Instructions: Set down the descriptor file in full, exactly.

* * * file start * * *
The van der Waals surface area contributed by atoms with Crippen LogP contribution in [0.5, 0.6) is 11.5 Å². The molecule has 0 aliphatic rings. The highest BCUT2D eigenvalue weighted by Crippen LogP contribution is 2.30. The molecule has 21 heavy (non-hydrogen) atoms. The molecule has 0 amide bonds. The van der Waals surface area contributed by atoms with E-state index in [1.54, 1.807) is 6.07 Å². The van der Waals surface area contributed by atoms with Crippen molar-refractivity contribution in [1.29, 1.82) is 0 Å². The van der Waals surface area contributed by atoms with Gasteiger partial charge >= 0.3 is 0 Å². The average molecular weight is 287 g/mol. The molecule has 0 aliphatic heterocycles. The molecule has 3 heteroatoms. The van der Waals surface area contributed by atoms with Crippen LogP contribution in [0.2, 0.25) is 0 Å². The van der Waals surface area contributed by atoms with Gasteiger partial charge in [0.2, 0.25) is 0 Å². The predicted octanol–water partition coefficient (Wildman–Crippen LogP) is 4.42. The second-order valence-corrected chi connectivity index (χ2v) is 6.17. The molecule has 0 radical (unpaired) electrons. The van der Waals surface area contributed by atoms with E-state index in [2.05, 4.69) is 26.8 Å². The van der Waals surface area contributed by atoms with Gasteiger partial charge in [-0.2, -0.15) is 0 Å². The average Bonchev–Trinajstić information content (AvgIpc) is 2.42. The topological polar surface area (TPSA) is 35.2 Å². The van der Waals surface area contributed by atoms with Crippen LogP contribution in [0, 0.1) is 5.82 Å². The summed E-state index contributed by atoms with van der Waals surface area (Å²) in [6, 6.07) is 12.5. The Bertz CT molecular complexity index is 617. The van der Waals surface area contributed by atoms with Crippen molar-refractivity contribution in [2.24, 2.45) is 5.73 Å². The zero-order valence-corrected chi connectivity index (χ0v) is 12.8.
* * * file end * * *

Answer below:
The van der Waals surface area contributed by atoms with Crippen LogP contribution in [0.5, 0.6) is 11.5 Å². The molecule has 0 aliphatic rings. The highest BCUT2D eigenvalue weighted by Crippen LogP contribution is 2.30. The molecule has 21 heavy (non-hydrogen) atoms. The molecule has 0 amide bonds. The van der Waals surface area contributed by atoms with E-state index in [1.54, 1.807) is 6.07 Å². The van der Waals surface area contributed by atoms with Crippen molar-refractivity contribution in [1.29, 1.82) is 0 Å². The van der Waals surface area contributed by atoms with Gasteiger partial charge >= 0.3 is 0 Å². The average molecular weight is 287 g/mol. The molecule has 0 aliphatic heterocycles. The molecule has 3 heteroatoms. The van der Waals surface area contributed by atoms with Crippen LogP contribution in [0.2, 0.25) is 0 Å². The van der Waals surface area contributed by atoms with Gasteiger partial charge in [0.2, 0.25) is 0 Å². The predicted octanol–water partition coefficient (Wildman–Crippen LogP) is 4.42. The second-order valence-corrected chi connectivity index (χ2v) is 6.17. The molecule has 0 radical (unpaired) electrons. The van der Waals surface area contributed by atoms with E-state index in [2.05, 4.69) is 26.8 Å². The van der Waals surface area contributed by atoms with Gasteiger partial charge in [-0.2, -0.15) is 0 Å². The average Bonchev–Trinajstić information content (AvgIpc) is 2.42. The topological polar surface area (TPSA) is 35.2 Å². The van der Waals surface area contributed by atoms with Crippen LogP contribution in [0, 0.1) is 5.82 Å². The summed E-state index contributed by atoms with van der Waals surface area (Å²) in [6, 6.07) is 12.5. The Bertz CT molecular complexity index is 617. The van der Waals surface area contributed by atoms with Crippen molar-refractivity contribution in [2.24, 2.45) is 5.73 Å². The zero-order valence-corrected chi connectivity index (χ0v) is 12.8.